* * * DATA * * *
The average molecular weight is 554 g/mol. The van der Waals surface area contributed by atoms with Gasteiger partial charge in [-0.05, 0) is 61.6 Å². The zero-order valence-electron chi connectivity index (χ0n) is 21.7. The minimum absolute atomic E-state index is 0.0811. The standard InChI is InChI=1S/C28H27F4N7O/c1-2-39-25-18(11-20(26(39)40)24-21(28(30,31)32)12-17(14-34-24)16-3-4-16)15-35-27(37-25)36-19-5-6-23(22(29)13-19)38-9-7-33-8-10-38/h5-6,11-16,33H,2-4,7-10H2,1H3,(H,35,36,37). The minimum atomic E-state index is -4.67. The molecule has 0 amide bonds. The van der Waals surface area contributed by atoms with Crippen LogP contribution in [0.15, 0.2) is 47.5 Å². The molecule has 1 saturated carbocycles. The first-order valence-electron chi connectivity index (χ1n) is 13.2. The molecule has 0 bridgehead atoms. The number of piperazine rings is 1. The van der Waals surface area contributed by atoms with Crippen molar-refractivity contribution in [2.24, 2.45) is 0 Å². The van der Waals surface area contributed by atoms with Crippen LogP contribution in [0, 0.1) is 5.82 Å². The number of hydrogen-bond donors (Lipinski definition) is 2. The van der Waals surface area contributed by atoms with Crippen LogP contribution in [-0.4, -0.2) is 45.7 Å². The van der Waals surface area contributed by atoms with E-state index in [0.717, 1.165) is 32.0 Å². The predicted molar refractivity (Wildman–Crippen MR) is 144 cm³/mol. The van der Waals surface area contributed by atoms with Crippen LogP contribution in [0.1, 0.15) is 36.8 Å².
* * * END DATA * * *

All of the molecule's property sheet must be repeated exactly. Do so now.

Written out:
The average molecular weight is 554 g/mol. The van der Waals surface area contributed by atoms with Gasteiger partial charge in [-0.05, 0) is 61.6 Å². The zero-order valence-electron chi connectivity index (χ0n) is 21.7. The minimum absolute atomic E-state index is 0.0811. The standard InChI is InChI=1S/C28H27F4N7O/c1-2-39-25-18(11-20(26(39)40)24-21(28(30,31)32)12-17(14-34-24)16-3-4-16)15-35-27(37-25)36-19-5-6-23(22(29)13-19)38-9-7-33-8-10-38/h5-6,11-16,33H,2-4,7-10H2,1H3,(H,35,36,37). The minimum atomic E-state index is -4.67. The molecule has 0 amide bonds. The van der Waals surface area contributed by atoms with Crippen LogP contribution in [0.15, 0.2) is 47.5 Å². The molecule has 1 saturated carbocycles. The first-order valence-electron chi connectivity index (χ1n) is 13.2. The molecule has 0 bridgehead atoms. The number of piperazine rings is 1. The van der Waals surface area contributed by atoms with Crippen molar-refractivity contribution in [2.24, 2.45) is 0 Å². The van der Waals surface area contributed by atoms with Crippen LogP contribution in [0, 0.1) is 5.82 Å². The number of hydrogen-bond donors (Lipinski definition) is 2. The van der Waals surface area contributed by atoms with Crippen LogP contribution in [-0.4, -0.2) is 45.7 Å². The van der Waals surface area contributed by atoms with E-state index in [0.717, 1.165) is 32.0 Å². The predicted molar refractivity (Wildman–Crippen MR) is 144 cm³/mol. The van der Waals surface area contributed by atoms with Crippen LogP contribution in [0.1, 0.15) is 36.8 Å².